Gordon, who has been to Israel 10 times herself, already had in mind what she thought would make the trip successful: staff seasoned in working with seniors; only one hotel change; no one handles their own luggage.
“It really makes a difference that the staff already had relationships with the seniors,” she says. “And the JCC Israel Center staff really made the difference in this trip. The support that they gave us was phenomenal. So while we were four staff, they were like having four more.”
The trip took place over Yom Hazikaron, Israel’s memorial day for soldiers and victims of terror, which segues into Yom Ha’atzmaut, Israel’s independence day. Visiting Independence Hall, they sang Hatikvah, Israel’s national anthem, with a group of children.
“For this group, they remember 1948,” Gordon says. “It’s very much within their lifetimes. … They were all crying. Those were some of the most powerful moments.”
For Lloyd Kishinsky, 83, it was an opportunity he couldn’t pass up. Kishinsky grew up in the Habonim Zionist youth movement and remembers 1948 well. He had always wanted to go to Israel, but his wife, who died five years ago and had family there, was always fearful.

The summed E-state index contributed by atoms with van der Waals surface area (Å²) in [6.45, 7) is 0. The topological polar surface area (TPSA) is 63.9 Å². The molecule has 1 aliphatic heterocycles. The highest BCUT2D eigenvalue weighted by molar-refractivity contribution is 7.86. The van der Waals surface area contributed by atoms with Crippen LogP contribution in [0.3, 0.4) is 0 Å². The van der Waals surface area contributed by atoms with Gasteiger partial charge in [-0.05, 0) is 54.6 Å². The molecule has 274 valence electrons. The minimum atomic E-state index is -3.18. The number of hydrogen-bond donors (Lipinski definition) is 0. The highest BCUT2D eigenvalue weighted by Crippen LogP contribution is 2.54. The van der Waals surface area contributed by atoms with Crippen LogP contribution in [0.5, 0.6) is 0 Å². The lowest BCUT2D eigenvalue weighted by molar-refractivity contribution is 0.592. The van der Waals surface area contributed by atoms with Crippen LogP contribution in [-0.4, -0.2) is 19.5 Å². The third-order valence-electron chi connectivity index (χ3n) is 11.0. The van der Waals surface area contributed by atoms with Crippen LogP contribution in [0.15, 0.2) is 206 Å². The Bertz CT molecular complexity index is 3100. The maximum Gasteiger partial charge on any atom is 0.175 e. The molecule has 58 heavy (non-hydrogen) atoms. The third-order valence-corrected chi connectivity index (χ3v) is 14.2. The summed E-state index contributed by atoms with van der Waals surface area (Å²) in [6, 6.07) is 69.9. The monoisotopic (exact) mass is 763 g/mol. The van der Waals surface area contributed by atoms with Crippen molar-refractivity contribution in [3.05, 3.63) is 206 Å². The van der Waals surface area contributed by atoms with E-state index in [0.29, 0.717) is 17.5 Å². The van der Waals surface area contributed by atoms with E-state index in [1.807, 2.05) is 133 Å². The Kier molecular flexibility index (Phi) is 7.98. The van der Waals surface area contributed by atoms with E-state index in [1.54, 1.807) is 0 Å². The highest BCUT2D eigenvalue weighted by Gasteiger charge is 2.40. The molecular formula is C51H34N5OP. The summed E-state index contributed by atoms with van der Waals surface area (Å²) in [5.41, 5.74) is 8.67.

When this opportunity arose, it seemed like now or never.
Kishinsky, an amateur photographer, took more than 1,000 photographs while there. From visiting the Kotel and putting a note in the wall in memory of his family to exploring the caves beneath the Old City, the trip was everything he could have expected. And having familiar staff from his JCC both sold him on the trip and made it special.
“The average age must have been in the 80s, people with canes and walkers, but no matter where we went, everything was so well taken care of,” he says. “Everybody did everything, like the tunnels, which are not so easy to do. But they took care of us on the whole trip.”
Kishinsky loved heading into Jerusalem on Yom Ha’atzmaut to see the fireworks and all the people in the streets: “Like Times Square on New Year’s Eve when I was a youngster.”
“It was the trip of a lifetime from day one,” he says. “A truly amazing experience.”
To start planning your JCC’s Boarding Pass trip, contact Leah Garber.
Originally published in the JCC Circle, Winter 2014